Lead­som hopes to be­come Bri­tain’s PM

The Guardian (Charlottetown) - - WORLD - ELIZ­A­BETH PIPE REUTERS

LONDON — An­drea Lead­som be­lieves her pitch for a sen­si­ble Brexit will not only break the im­passe over Bri­tain’s de­par­ture from the Euro­pean Union but also open the door to Down­ing Street for her to be­come prime min­is­ter.

One of 10 con­tenders to re­place Theresa May, the for­mer leader of Bri­tain’s lower house of par­lia­ment says she has learned from her first at­tempt to win the top po­lit­i­cal job in 2016. Then, a misjudged com­ment about how be­ing a mother bet­ter equipped her for the role helped kill off her cam­paign.

Lead­som is po­si­tion­ing her­self as “an op­ti­mistic yet re­al­is­tic Brex­i­teer.” Mak­ing Bri­tain’s EU de­par­ture on Oct. 31 a “hard, red line,” she is push­ing a so-called “man­aged Brexit” with leg­is­la­tion to pro­tect EU cit­i­zens, Bri­tish ter­ri­tory Gi­bral­tar and to pro­tect trade in goods.

It pits her against the other Brexit-sup­port­ing can­di­dates for the lead­er­ship of the gov­ern­ing Con­ser­va­tive Party, with fa­vorite Boris John­son also press­ing hard to leave at the end of Oc­to­ber but with or with­out an agree­ment with the bloc.

For crit­ics, it seems fan­ci­ful. The EU has cast doubt on agree­ing piece­meal deals over an over­all Brexit agree­ment and Bri­tain’s par­lia­ment has shown lit­tle de­sire to tread so close to what many fear is lit­tle more than a no deal de­par­ture.

But Lead­som, 56, who is third fa­vorite to win the con­test ac­cord­ing to book­mak­ers, has few doubts.

CON­FI­DENT

“I’m in­cred­i­bly con­fi­dent be­cause what I’m talk­ing about is in­tro­duc­ing two bills to par­lia­ment … that con­tain the re­ally sen­si­ble mea­sures that are so clearly in the UK’s in­ter­ests and the EU’s in­ter­ests,” Lead­som told Reuters.

“So any­body who says ‘Oh well you just won’t get it through, no one will vote for it’, that’s to as­sume that … politi­cians in the EU and par­lia­men­tar­i­ans in the UK lit­er­ally don’t want to help their fel­low man.”

Al­most three years since vot­ing to leave the EU, Bri­tain is no clearer on how, when or even whether Brexit will hap­pen. Par­lia­ment has re­jected a deal ne­go­ti­ated with the EU three times and there is lit­tle agree­ment among law­mak­ers on Brexit.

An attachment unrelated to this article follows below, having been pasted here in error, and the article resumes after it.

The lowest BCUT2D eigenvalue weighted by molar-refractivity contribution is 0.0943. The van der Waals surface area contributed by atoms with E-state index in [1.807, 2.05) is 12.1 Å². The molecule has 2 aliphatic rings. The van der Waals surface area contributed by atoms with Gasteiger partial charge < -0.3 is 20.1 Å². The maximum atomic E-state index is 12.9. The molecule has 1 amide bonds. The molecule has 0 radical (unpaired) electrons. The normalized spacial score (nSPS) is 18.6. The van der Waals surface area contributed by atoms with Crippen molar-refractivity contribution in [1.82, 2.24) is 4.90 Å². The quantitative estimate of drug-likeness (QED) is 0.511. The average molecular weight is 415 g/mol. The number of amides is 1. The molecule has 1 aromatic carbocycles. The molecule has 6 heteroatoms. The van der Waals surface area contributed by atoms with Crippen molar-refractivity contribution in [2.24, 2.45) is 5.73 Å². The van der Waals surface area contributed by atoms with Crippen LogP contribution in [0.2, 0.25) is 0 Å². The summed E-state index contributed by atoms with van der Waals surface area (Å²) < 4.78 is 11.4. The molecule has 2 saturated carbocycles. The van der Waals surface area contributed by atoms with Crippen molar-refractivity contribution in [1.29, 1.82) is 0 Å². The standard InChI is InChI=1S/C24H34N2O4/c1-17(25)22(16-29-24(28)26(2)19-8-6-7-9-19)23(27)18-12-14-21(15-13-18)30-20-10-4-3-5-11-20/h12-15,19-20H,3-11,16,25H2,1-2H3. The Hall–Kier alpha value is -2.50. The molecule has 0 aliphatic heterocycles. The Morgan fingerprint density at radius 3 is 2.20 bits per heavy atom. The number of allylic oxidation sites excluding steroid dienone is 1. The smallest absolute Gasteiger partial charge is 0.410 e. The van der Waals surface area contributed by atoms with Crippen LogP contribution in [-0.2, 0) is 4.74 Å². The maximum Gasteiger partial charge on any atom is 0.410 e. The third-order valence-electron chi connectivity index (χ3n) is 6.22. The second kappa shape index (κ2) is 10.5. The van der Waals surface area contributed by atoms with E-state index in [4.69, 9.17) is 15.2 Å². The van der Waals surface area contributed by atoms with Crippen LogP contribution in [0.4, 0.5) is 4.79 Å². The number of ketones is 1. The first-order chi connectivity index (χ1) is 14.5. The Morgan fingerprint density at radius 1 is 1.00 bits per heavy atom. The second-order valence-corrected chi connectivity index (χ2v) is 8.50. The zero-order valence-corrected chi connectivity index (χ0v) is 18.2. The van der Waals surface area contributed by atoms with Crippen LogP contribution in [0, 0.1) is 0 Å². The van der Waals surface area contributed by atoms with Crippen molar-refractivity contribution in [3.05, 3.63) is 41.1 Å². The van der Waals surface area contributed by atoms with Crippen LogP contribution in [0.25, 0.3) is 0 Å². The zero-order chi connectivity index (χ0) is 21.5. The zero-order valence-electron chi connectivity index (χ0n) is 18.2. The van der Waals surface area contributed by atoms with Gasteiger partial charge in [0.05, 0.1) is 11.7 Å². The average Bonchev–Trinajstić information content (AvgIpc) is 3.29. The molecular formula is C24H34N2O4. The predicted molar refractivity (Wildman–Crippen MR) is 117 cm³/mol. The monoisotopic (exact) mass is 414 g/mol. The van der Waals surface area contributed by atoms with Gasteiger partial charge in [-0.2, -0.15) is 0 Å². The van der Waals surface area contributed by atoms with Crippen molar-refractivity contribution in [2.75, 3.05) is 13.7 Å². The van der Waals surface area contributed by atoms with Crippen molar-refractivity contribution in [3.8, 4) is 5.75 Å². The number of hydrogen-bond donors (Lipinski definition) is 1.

All the con­tenders vy­ing to re­place May have dif­fer­ent so­lu­tions to the im­passe, but Lead­som said her ex­pe­ri­ence manag­ing the gov­ern­ment’s busi­ness in par­lia­ment would give her the edge in forc­ing politi­cians to move from their in­creas­ingly en­trenched po­si­tions.

She has her work cut out. Many pro-Brexit Con­ser­va­tives are re­luc­tant to back what they call her Brexit-lite so­lu­tion while EU sup­port­ers in the party see it as lit­tle more than no deal.

At a pri­vate hus­tings on Mon­day, one Con­ser­va­tive law­maker said her pitch was “heard politely.”

But promis­ing not to with­draw this time round from the con­test after she handed the lead­er­ship to May in 2016, Lead­som said she would tackle par­lia­ment and sug­gested she might over­ride par­lia­ment if it be­comes in­tractable.

“The le­gal de­fault po­si­tion is we leave the EU on the 31st of Oc­to­ber with­out any ar­range­ments in place, so if par­lia­ment lit­er­ally wanted to vote down that we re­solve the un­cer­tainty for cit­i­zens … then that is a choice for par­lia­ment,” she said.

“But in all cir­cum­stances we do have to leave the Euro­pean Union and move on so we can start talk­ing about some of the amaz­ing fu­ture that lies ahead of us.”

HENRY NI­CHOLS REUTERS

Anti-Brexit pro­tester Steve Bray demon­strates at Down­ing Street in London Tues­day. •

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